Many years back, I was invited to chair a course accreditation panel for a local TAFE (Technical and Further Education) course. They had started to offer a computing-related 3 year diploma, and the hope was that it wasn't too far below the 3 year degrees offered at local universities. One part of that accreditation process involved me discussing the course with the staff members who were teaching it.
After talking to almost all the staff, what struck me was how similar they all were. In the requirements for the course, there was a standard that each staff member needed to meet, but there was also a requirement for the group of staff to be diverse enough to have broad knowledge of the industry. There was no individual staff member that you could identify as not being at the appropriate standard, but almost all of them had exactly the same background, career progression, etc.
The manager had basically hired clones of himself. It's an easy mistake to make. If you feel you are the right person for a particular type of job, then hiring more people like yourself must help correct?
A similar problem happens in areas like medical research. Taking a whole bunch of people with the same background and experience isn't going to let you cut through tricky problems that need someone to think outside the box. Adding someone like a civil engineer into the mix might seem odd but can have surprising outcomes. At the very least, they might ask a question that leads someone else in the team to think differently.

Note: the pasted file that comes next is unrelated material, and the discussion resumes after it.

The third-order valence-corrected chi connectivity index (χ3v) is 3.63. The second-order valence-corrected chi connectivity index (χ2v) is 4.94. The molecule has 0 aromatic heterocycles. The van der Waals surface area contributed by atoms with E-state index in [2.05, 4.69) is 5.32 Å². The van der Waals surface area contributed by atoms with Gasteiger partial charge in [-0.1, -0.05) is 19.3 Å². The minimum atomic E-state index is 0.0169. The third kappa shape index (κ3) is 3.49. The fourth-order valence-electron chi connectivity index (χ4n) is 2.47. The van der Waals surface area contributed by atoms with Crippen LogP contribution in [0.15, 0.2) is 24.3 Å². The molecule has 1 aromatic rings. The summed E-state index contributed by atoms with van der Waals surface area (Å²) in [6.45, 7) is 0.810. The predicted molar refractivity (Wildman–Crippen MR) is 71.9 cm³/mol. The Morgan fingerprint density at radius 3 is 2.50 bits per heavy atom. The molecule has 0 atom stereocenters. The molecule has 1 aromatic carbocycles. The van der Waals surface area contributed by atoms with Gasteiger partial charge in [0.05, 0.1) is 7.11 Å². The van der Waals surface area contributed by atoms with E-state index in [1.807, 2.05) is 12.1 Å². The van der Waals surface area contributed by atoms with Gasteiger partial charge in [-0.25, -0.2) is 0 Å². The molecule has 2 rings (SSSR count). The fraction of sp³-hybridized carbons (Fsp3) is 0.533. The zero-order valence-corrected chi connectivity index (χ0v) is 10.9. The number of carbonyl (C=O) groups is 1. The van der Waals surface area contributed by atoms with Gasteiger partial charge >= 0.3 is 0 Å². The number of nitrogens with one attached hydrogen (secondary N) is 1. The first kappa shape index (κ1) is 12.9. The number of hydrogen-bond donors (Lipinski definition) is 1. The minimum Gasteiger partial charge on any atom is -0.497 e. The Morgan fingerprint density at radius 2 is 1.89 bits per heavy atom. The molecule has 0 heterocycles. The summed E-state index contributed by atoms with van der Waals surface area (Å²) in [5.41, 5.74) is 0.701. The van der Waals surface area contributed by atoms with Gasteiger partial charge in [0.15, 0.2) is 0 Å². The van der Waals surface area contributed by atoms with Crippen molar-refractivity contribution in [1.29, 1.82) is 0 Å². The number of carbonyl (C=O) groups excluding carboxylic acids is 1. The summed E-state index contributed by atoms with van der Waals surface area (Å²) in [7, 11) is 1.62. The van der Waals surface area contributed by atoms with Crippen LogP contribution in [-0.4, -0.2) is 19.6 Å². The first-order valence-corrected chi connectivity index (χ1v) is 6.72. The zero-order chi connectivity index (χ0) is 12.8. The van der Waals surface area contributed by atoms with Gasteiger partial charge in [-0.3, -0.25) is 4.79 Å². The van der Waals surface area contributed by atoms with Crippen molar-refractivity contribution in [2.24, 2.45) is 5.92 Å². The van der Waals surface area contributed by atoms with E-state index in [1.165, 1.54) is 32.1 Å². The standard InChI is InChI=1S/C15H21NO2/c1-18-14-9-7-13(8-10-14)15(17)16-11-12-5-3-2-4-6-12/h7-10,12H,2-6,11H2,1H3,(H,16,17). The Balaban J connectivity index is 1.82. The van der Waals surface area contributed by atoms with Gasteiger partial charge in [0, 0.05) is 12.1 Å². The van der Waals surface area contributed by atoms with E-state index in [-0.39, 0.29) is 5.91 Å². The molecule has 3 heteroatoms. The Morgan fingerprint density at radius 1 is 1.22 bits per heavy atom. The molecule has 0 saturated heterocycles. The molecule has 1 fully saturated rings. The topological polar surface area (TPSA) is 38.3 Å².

I'm remembering this story because I see the same issue in application development groups.
I've done some work at a company that has over 400 developers. Data is almost all that they do, yet for most of the time the company has existed; they've had no-one focused on data. Everyone involved in development has a similar development background. They had many intractable data-related problems yet more and more of the same type of people wasn't going to solve those.
Hiring a team of people who think and work like you do might seem like a good idea but it's not. You need a mixture of people if you want to be really effective. (And that also means having gender and cultural diversity too).